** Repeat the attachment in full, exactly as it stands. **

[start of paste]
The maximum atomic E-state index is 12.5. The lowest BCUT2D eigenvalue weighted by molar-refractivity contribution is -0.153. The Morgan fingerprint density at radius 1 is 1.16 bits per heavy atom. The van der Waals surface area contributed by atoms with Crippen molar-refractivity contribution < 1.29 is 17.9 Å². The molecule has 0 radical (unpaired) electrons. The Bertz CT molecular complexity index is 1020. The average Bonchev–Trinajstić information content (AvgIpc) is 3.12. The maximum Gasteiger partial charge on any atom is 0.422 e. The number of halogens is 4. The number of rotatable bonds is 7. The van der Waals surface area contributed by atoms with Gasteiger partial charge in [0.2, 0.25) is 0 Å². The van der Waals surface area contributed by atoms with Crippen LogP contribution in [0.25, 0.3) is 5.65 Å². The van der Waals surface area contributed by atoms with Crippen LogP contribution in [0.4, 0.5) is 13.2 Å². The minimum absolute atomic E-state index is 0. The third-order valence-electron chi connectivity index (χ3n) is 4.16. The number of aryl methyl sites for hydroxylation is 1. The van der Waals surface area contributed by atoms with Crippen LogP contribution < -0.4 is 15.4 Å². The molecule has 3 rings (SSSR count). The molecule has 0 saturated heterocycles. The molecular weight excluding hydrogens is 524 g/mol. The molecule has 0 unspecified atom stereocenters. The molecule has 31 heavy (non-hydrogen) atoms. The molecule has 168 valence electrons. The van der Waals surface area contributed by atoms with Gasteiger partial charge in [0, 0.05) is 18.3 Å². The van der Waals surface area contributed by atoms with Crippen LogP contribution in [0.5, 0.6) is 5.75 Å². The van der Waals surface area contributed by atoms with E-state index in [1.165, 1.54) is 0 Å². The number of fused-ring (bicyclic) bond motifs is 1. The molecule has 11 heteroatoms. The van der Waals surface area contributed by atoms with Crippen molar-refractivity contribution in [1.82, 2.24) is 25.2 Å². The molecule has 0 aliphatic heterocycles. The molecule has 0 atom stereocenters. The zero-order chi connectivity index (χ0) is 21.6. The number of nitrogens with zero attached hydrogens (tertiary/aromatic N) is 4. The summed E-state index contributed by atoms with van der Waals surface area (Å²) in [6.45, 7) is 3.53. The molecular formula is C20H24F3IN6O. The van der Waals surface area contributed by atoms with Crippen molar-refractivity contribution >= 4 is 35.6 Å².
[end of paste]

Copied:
The maximum atomic E-state index is 12.5. The lowest BCUT2D eigenvalue weighted by molar-refractivity contribution is -0.153. The Morgan fingerprint density at radius 1 is 1.16 bits per heavy atom. The van der Waals surface area contributed by atoms with Crippen molar-refractivity contribution < 1.29 is 17.9 Å². The molecule has 0 radical (unpaired) electrons. The Bertz CT molecular complexity index is 1020. The average Bonchev–Trinajstić information content (AvgIpc) is 3.12. The maximum Gasteiger partial charge on any atom is 0.422 e. The number of halogens is 4. The number of rotatable bonds is 7. The van der Waals surface area contributed by atoms with Gasteiger partial charge in [0.2, 0.25) is 0 Å². The van der Waals surface area contributed by atoms with Crippen LogP contribution in [0.25, 0.3) is 5.65 Å². The van der Waals surface area contributed by atoms with Crippen LogP contribution in [0.4, 0.5) is 13.2 Å². The minimum absolute atomic E-state index is 0. The third-order valence-electron chi connectivity index (χ3n) is 4.16. The number of aryl methyl sites for hydroxylation is 1. The van der Waals surface area contributed by atoms with Crippen LogP contribution < -0.4 is 15.4 Å². The molecule has 3 rings (SSSR count). The molecule has 0 saturated heterocycles. The molecular weight excluding hydrogens is 524 g/mol. The molecule has 0 unspecified atom stereocenters. The molecule has 31 heavy (non-hydrogen) atoms. The molecule has 168 valence electrons. The van der Waals surface area contributed by atoms with Gasteiger partial charge in [0, 0.05) is 18.3 Å². The van der Waals surface area contributed by atoms with Crippen LogP contribution in [0.5, 0.6) is 5.75 Å². The van der Waals surface area contributed by atoms with E-state index in [1.165, 1.54) is 0 Å². The number of fused-ring (bicyclic) bond motifs is 1. The molecule has 11 heteroatoms. The van der Waals surface area contributed by atoms with Crippen molar-refractivity contribution in [1.82, 2.24) is 25.2 Å². The molecule has 0 aliphatic heterocycles. The molecule has 0 atom stereocenters. The zero-order chi connectivity index (χ0) is 21.6. The number of nitrogens with zero attached hydrogens (tertiary/aromatic N) is 4. The summed E-state index contributed by atoms with van der Waals surface area (Å²) in [6.45, 7) is 3.53. The molecular formula is C20H24F3IN6O. The van der Waals surface area contributed by atoms with Crippen molar-refractivity contribution >= 4 is 35.6 Å².